Let $X$ be a random variable with distribution function $$ \\ F_X(t)=\begin{cases} 0, & t<0 \\ 2/11, & 0\leqslant t<1 \\7/11, & 1 \leqslant t<2 \\1, & 2 \leqslant t \end{cases} \ $$ Find the density function of $X$.

I know that the density is $$ \\ f_X(t)=\begin{cases} 0, &t\notin\{0,1,2\} \\2/11, &t=0 \\ 5/11, &t=1 \\ 4/11, & t=2 \end{cases} \ $$

but I don't know how or why this solution is true, hope for an explanation.

  • $\begingroup$ It simply reduces to $F_X(t)=P(X\leq t)=\int_{-\infty}^t f_X(x)\mathrm{d}x$ and we interpret this integral as a sum, when the distribution is discrete $\endgroup$ – Fakemistake Nov 18 '18 at 18:49
  • $\begingroup$ @Fakemistake But if one changes a finite number of points in a function then the integral stays the same, and I can redefine $f_X(0)=f_X(1)=f_X(2)=0$ and get that the integral equals $0\ne F_X(t)$. $\endgroup$ – J. Doe Nov 18 '18 at 18:58

I have made a sketch of the cdf. The distance between the circles and the red bullets show the jump of the cdf from $t-\epsilon$ to $t$ where $t=0,1,2$ and $\epsilon\to 0$.

At a cdf the horicontal lines shows that the pdf is $0$ at that interval. I hope the sketch make it easier to understand the connection of the cdf and the pdf here. Feel free to ask, if something is still not comprehensible.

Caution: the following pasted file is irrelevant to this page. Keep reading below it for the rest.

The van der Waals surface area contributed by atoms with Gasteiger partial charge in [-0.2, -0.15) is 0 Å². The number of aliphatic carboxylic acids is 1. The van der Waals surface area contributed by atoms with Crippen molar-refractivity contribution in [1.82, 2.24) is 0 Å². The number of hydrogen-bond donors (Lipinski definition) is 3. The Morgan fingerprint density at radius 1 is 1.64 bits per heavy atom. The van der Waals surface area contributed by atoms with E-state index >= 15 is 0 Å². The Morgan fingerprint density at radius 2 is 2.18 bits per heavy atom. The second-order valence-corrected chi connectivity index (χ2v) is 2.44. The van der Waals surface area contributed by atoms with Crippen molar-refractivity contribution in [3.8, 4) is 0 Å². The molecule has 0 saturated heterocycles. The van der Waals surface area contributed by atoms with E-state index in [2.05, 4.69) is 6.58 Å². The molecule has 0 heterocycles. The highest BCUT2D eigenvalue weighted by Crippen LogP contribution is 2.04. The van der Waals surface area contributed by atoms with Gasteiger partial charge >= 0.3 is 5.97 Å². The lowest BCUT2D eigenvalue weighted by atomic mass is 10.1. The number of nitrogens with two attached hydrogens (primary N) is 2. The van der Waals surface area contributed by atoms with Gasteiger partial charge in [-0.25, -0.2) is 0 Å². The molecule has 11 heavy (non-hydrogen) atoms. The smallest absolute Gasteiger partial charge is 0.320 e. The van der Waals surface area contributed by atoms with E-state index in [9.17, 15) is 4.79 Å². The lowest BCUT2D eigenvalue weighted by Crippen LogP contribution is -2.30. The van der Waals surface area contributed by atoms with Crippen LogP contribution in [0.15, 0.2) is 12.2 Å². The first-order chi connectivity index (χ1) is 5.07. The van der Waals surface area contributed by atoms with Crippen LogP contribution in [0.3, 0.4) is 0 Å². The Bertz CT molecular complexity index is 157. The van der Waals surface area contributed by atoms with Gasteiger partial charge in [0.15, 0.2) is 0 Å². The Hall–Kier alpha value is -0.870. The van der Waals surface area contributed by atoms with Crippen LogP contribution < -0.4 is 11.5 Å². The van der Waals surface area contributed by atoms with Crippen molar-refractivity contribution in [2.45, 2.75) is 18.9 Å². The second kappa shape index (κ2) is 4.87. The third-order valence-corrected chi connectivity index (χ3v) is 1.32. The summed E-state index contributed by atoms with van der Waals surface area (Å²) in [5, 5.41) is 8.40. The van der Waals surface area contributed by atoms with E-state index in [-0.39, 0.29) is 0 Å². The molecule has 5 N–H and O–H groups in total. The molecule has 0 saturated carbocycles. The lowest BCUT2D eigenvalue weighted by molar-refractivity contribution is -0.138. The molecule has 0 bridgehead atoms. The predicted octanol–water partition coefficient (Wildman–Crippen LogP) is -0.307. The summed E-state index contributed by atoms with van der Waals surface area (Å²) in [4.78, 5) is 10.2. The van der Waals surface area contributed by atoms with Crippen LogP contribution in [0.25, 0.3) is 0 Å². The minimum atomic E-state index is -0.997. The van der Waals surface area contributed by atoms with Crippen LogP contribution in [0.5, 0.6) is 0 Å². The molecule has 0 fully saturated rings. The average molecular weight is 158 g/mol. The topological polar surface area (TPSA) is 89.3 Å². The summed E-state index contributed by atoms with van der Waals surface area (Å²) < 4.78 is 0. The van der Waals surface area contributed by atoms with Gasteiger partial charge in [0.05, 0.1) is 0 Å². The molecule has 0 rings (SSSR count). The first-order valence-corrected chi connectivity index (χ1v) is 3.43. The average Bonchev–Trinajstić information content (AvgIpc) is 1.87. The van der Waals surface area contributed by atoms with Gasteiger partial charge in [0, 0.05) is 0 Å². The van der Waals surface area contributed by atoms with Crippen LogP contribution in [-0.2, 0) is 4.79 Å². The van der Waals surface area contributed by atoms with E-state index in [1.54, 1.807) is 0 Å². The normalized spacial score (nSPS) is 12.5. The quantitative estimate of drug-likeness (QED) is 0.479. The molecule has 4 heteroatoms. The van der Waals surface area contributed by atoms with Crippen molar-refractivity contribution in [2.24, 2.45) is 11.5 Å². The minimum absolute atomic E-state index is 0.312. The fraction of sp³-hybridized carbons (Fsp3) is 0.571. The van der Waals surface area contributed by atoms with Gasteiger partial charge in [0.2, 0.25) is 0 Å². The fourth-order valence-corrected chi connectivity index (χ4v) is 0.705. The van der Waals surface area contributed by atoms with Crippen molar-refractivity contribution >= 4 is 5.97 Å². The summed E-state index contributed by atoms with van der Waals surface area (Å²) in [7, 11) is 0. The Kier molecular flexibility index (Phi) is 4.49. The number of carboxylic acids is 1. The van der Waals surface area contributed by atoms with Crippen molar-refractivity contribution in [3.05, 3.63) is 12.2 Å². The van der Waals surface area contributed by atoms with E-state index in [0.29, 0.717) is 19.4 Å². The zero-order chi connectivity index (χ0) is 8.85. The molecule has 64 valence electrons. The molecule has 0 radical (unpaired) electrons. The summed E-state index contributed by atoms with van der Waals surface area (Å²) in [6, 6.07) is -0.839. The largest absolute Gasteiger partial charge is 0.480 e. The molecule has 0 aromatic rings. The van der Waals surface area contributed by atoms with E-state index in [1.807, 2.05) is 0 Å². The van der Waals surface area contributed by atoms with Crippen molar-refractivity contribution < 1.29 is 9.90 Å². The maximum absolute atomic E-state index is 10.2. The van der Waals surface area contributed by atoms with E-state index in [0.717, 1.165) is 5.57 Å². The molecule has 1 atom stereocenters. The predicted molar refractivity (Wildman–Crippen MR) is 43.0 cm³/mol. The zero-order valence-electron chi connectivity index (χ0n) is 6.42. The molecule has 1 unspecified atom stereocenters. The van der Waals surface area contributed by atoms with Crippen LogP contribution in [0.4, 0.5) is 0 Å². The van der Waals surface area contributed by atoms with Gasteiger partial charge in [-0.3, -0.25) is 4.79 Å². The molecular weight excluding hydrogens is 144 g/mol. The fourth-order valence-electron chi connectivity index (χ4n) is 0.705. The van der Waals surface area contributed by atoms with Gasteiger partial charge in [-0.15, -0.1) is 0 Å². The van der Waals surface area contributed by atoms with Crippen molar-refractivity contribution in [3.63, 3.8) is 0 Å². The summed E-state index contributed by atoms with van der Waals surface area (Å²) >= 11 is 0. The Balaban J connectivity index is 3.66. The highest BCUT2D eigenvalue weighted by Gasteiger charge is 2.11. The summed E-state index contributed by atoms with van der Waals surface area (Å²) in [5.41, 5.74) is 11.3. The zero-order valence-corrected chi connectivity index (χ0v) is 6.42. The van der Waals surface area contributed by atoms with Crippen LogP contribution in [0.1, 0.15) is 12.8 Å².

enter image description here

  • $\begingroup$ Thanks! What I don't understand is the fact that if I change a finite number of points in any finction $f$ (and let $f'$ be the new function after I changed the points) then $\int f(x) dx= \int f'(x) dx$. In our case, I can redefine the points $f_X(0):=f_X(1):=f_X(2):=0$, thus, the redefined function $f_X\equiv 0$, thus $\int_{-\infty}^{t} f_X(s)ds=0\ne F_X(t)$ which doesn't settle with the fact that $\int_{-\infty}^{t} f_X(s)ds=F_X(t)$$. $\endgroup$ – J. Doe Nov 19 '18 at 15:26
  • 1
    $\begingroup$ @J.Doe If $\int_{-\infty}^{t} f_X(s)ds=0\ \forall \ \ t\in \mathbb R$ then your redefined pdf $f_X(s)$ is not valid. One property for a valid pdf is $\int_{-\infty}^{\infty} f_X(s)ds=1$. Thus there is no surprise that an ill-defined function does not fulfill other necessary properties. $\endgroup$ – callculus Nov 19 '18 at 17:12

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